Source: HBS Professor Clayton Christensen
Drawing instructive comparisons with the steel and technology sectors, Christensen specifically addressed the disruptions taking place in higher education and how legislators can work with higher ed to help it adapt and better educate students. Christensen said online learning is an essential component in the disruption that is taking place in education, an industry that has been highly resistant to disruption previous to the fairly recent advances in online learning.
For example, Christensen explains how the current model of education is integrated from top to bottom, meaning if you want to change one part of the model, you have to change the other parts of the model to fit. Using technology, education can move to a modular model in which a student can take a particular course, taught by the best professor in the world, and get credit for that course. Instead of accrediting only institutions, accreditation organizations would accredit individual courses. The student thereby receives the best, most appropriate education without the limitations and burdensome requirements of a linear, integrated education.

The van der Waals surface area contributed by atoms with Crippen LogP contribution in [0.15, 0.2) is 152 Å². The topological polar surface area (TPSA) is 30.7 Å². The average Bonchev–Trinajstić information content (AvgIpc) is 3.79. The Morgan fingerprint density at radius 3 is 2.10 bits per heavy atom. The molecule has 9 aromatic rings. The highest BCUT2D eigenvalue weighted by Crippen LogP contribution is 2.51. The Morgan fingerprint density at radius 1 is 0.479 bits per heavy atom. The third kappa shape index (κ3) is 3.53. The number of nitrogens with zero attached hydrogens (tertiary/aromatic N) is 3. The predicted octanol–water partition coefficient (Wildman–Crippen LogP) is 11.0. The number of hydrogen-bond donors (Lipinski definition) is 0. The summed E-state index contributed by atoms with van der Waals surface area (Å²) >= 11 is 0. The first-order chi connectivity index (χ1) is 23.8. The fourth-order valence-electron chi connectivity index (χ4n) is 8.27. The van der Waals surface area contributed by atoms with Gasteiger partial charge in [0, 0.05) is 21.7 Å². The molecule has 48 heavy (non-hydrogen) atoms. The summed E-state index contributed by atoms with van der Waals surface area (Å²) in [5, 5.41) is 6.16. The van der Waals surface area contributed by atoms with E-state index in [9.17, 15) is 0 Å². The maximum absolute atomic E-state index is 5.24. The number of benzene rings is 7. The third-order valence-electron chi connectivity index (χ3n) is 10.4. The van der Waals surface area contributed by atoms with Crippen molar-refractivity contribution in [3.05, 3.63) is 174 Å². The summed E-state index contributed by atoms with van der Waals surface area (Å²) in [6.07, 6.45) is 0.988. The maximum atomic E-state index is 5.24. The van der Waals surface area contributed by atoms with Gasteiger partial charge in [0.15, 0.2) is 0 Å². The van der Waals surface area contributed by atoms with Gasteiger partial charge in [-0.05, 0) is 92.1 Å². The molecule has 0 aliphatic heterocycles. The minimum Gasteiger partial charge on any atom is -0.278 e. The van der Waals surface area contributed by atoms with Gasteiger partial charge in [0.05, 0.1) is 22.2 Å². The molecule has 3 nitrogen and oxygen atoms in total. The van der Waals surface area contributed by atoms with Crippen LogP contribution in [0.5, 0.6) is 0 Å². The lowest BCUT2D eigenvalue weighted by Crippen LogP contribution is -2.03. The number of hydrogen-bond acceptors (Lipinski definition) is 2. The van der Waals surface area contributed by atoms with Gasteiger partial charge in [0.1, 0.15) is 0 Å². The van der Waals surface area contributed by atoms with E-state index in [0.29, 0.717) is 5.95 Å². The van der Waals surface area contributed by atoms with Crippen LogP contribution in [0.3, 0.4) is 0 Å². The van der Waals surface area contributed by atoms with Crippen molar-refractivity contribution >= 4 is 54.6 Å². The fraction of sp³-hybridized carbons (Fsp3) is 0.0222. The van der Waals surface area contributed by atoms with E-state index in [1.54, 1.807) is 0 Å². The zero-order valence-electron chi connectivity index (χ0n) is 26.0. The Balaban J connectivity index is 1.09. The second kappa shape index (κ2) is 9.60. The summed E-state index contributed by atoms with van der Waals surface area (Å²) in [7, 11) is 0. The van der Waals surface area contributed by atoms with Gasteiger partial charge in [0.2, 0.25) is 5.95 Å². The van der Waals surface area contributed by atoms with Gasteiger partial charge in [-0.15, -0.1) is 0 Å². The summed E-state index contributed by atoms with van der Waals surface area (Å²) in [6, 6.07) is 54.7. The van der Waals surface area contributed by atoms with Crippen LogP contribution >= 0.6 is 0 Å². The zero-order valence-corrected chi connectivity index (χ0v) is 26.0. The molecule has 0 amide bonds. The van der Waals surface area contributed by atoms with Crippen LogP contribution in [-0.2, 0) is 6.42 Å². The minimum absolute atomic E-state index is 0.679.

Christensen encourages higher ed institutions to become hybrids, offering both on-campus and online courses, noting that this move would “extend their runway” and help them to enhance their effectiveness and maintain their competitiveness in an increasingly open and à la carte education environment. Increasingly, the focus will be, as it should, on helping students meet their individual needs instead of requiring students to follow a rigid factory model.